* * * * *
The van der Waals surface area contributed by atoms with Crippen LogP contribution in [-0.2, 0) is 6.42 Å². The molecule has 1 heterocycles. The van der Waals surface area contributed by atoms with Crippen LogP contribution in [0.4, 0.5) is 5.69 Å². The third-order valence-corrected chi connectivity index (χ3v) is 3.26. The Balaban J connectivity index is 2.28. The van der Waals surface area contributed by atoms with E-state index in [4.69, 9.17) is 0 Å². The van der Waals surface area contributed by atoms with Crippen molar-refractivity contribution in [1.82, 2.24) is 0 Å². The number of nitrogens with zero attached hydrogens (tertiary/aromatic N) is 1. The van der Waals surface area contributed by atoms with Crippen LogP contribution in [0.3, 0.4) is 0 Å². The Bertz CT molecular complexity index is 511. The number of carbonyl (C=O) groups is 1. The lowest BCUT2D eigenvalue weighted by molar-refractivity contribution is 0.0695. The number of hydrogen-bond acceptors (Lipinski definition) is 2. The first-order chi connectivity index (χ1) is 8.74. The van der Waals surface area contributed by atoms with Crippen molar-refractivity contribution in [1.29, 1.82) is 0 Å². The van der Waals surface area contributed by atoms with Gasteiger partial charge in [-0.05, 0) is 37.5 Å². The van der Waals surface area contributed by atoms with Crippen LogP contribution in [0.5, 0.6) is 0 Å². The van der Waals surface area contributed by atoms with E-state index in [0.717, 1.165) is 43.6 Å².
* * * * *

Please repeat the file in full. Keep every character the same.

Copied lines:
The van der Waals surface area contributed by atoms with Crippen LogP contribution in [-0.2, 0) is 6.42 Å². The molecule has 1 heterocycles. The van der Waals surface area contributed by atoms with Crippen LogP contribution in [0.4, 0.5) is 5.69 Å². The third-order valence-corrected chi connectivity index (χ3v) is 3.26. The Balaban J connectivity index is 2.28. The van der Waals surface area contributed by atoms with E-state index in [4.69, 9.17) is 0 Å². The van der Waals surface area contributed by atoms with Crippen molar-refractivity contribution in [1.82, 2.24) is 0 Å². The number of nitrogens with zero attached hydrogens (tertiary/aromatic N) is 1. The van der Waals surface area contributed by atoms with Crippen LogP contribution in [0.3, 0.4) is 0 Å². The Bertz CT molecular complexity index is 511. The number of carbonyl (C=O) groups is 1. The lowest BCUT2D eigenvalue weighted by molar-refractivity contribution is 0.0695. The number of hydrogen-bond acceptors (Lipinski definition) is 2. The first-order chi connectivity index (χ1) is 8.74. The van der Waals surface area contributed by atoms with Crippen molar-refractivity contribution in [1.29, 1.82) is 0 Å². The van der Waals surface area contributed by atoms with Gasteiger partial charge in [-0.05, 0) is 37.5 Å². The van der Waals surface area contributed by atoms with Crippen LogP contribution in [0.5, 0.6) is 0 Å². The van der Waals surface area contributed by atoms with E-state index in [0.717, 1.165) is 43.6 Å².